Do you find it difficult to be happy and optimistic in your daily life? You are constantly comparing yourself to others and becoming dissatisfied when others surpass you. Here’s everything you need to know about happiness and displeasure.
The evolutionary psychology of social status and envy.
So imagine this: you go into the mail room at work and there is an envelope from your boss. Of course, you rush to your desk to unlock this super fast. Did I do something wrong? Did I do something particularly right? Are you being asked to play an important role within your organization?
You can get to your office and open that envelope in record time. It is a personal letter from the President to you congratulating you on your recent accomplishments and thanking you for your dedication to the organization. It ends by stating that you will receive, immediately, a base salary increase of $10,000 per year. Fabulous! Didn’t expect this! You can’t contain your joy at this wonderful news!
You take a picture of the letter and send it to your spouse, who also works for the same organization. She came back with a text message with a picture of a message she just received. Today too. Also from the head of the organization. She is awarded a base salary increase of $12,000 per year for her accomplishments. In the next hour, you will learn about similar messages received by many of your colleagues. and get this: In each case, the increase is greater than your increase!
An hour ago, you were bursting with joy at the news of your upbringing and recognition of your great work. Now, after a brief 60 minutes, you are grouchy and planning to go home early to avoid seeing Everyone who are you working with. Your joy quickly turned into shame and embarrassment. You never want to see any of them again!
As you drive home, you call the only person in the world who might make you feel somewhat better at least in this moment: your mother. Mom, of course, congratulates you and tells you that she considers this great news! And that you should focus on your positive result. Hey, I just got a raise of $10,000! This money will make your whole life a lot easier for the rest of your days. good for you!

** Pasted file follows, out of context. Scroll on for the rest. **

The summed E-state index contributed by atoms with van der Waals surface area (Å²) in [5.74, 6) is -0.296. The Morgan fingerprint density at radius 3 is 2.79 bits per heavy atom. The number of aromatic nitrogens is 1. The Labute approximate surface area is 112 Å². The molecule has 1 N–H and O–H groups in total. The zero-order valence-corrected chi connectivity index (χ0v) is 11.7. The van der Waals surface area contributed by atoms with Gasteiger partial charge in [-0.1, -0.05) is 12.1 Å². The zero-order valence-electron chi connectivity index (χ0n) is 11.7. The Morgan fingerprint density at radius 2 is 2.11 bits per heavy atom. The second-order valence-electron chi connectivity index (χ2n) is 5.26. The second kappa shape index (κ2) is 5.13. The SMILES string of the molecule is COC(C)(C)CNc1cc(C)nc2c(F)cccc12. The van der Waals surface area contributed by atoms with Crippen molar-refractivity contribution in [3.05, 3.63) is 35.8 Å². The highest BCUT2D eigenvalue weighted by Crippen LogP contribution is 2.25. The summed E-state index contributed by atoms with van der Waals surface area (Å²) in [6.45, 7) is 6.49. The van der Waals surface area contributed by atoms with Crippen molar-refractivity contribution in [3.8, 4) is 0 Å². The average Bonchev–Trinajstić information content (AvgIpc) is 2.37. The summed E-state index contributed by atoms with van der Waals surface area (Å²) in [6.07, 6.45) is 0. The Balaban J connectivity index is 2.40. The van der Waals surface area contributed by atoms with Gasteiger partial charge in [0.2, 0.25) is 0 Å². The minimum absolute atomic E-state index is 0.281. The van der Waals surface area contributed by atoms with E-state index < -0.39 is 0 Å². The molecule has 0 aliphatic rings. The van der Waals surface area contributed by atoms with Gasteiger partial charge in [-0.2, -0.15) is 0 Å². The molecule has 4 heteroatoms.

After you hang up with your mom, you find that your emotional state instantly turns into a partying state of pity. You find yourself unable even to be happy raising your spouse. The money from her pension will directly benefit you and your children moving forward.
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To understand why so many of us feel more negativity than positive emotions in the above example, here’s a thought experiment. Which of the following would you prefer to have?
A: You get a raise of $9,000 and no one else gets a raise or a raise of $5,000
B. You get a raise of $10,000 but everyone else gets a bigger raise
If you’re a human being like us, there’s a good chance, in fact, that you’ll choose option A.
Of course, in the absolute sense, this is ridiculous. The more money the better, right? Obviously, $10,000 is more than $9,000. So in terms of your stake, you should choose option B. But let’s face it, an individual’s salary is largely an indicator of an individual’s position within an organization. And with so many economic indicators in our world, salary often has less to do with a superficial level job (how much money you get) than with an individual’s standing and value within society (see Frank, 2005).
Related topics: Social Comparison – A two-sided sword that we must be careful about